Census of Places that Matter, a crowdsourced database of significant locations around the five boroughs. When I stumbled upon a promising entry for Florent Morellet's legendarily-eccentric, eponymous diner (founded in the Meatpacking District before it was The Meatpacking District), excitement quickly turned to disappointment when a Google search turned up a New York mag article written just before Florent closed in 2008.
In the article, Morellet is unapologetically forward-thinking. "I came to New York for the reason everyone comes to New York," he explains: "because it is the city of changes. People forget this is what they love about New York. They get old, they get grumpy. They get … nostalgic.” (The article's author notes that 'nostalgic,' here, is uttered "with the same distaste [Morellet] uses when talking about Republicans.")
It is hard to be nostalgic in New York, a city that contains such an intense agglomeration of people, filled with their own desires, beliefs, ideas, customs, and all of the expectations that come with those things. Density creates a permanent sense of ephemerality, and the pace of churn in New York grants the city its most unique characteristics while simultaneously earning it a reputation as a place that renders each individual totally anonymous. To try to hold onto a moment here could drive a person mad.
Still, people try. One can't help but raise an eyebrow upon finishing the article about Florent's closing and reading the first reader comment: "This is why I left New York. Because the great New York that once was is no more." New Yorkers, you see, bemoan their losses as frequently and passionately as they proclaim their love for the city.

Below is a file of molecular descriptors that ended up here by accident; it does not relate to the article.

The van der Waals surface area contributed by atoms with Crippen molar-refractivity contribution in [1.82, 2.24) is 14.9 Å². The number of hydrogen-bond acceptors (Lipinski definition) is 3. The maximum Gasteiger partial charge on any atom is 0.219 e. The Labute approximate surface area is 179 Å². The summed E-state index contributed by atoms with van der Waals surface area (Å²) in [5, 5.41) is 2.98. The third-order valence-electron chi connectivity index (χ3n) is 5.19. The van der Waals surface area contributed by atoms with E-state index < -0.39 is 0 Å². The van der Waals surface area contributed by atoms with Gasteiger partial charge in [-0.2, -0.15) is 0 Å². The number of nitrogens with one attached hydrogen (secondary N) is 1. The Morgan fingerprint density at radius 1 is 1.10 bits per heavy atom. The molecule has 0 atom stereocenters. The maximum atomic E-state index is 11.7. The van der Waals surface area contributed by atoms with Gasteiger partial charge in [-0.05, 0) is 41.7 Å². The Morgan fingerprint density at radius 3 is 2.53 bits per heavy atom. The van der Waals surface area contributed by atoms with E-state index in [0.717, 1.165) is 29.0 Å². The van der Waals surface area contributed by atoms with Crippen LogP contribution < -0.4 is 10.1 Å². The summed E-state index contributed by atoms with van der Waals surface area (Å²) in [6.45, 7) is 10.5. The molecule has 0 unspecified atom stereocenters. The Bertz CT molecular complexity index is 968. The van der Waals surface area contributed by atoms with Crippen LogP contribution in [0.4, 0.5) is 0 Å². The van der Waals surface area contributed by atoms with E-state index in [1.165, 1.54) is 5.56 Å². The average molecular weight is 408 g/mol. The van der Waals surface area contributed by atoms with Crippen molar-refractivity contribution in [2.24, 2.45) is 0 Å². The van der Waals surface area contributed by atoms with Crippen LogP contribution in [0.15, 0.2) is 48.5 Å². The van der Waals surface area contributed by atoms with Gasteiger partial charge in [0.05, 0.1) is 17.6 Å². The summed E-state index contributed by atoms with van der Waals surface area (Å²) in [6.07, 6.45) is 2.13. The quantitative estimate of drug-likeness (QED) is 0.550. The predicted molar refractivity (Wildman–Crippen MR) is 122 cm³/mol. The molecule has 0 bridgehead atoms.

I was reminded of Morellet's line about nostalgia by developer Jerry Wolkoff's recent announcement of his plans to raze the building that houses 5Pointz, Long Island City's graffiti mecca, to make way for two condo towers. As 5Pointz is one of my favorite places in the city, this was difficult news to hear. But Wolkoff has always intended to re-develop the 5Pointz building; the fact that such a place even exists in its current condition is a small miracle in post-Giuliani New York. And while I (and no doubt many others) would like to think I'd choose to preserve the more artistic and culturally-productive use of the site if I were in Wolkoff's shoes, we can hardly hold it against a developer that he is acting like a developer.
The 5Pointz team tweeted a response not long after the news broke that seemed to echo the sentiment expressed by erstwhile MePa scion Morellet: "This is nothing new to us. The show must go on!" And it will. New York has seen countless cultural icons rise and fall. The loss of a cherished community hub is nothing new here, and while it's easy to proclaim the death of the city as we watch individual sites crumble and fade, to do so inevitably robs us of some amount of time in which we could be enjoying the city as it is. While the 'right to the city' is well-discussed, we too often forget that we are not owed anything by the city. We are welcome to take part in it, but we can expect nothing more of it than what it happens to be. The city, as Beaudelaire wrote, "changes shape, alas, faster than a mortal's heart."
How can we ever expect a city to stay the same? It has been pointed out frequently enough that the preservation of the built environment often winds up pricing out the communities that were so strongly associated with them as to make them beloved in the first place. Does it not seem strange that, while we fight to preserve buildings, we experience the city much more intimately in individual stores, galleries, classrooms, temples, and other spaces that are virtually impossible to preserve? And that we then spend a great deal of collective energy mourning those places once they are gone?
Certainly, architectural preservation is not without significant importance. Nor is it possible to totally avoid missing a place that we loved once it is gone. Even the determinedly un-nostalgic Morellet must miss his restaurant and, more importantly, the community that it created. But it is an entirely different thing to miss a place than to mourn it. We can miss something swiftly, but to mourn takes time. The city is unsentimental; it does not mourn us when we leave. Demographics shift; people are priced out, and then back in; everything changes--and in New York, we're surrounded by everything, all the time.
If you focus on the city that was, you will miss the city that is. How we choose to interact with our cities is entirely up to us, but I believe that the city is meant to be experienced, not mourned. The scenery may change, but the show, as they say, must go on.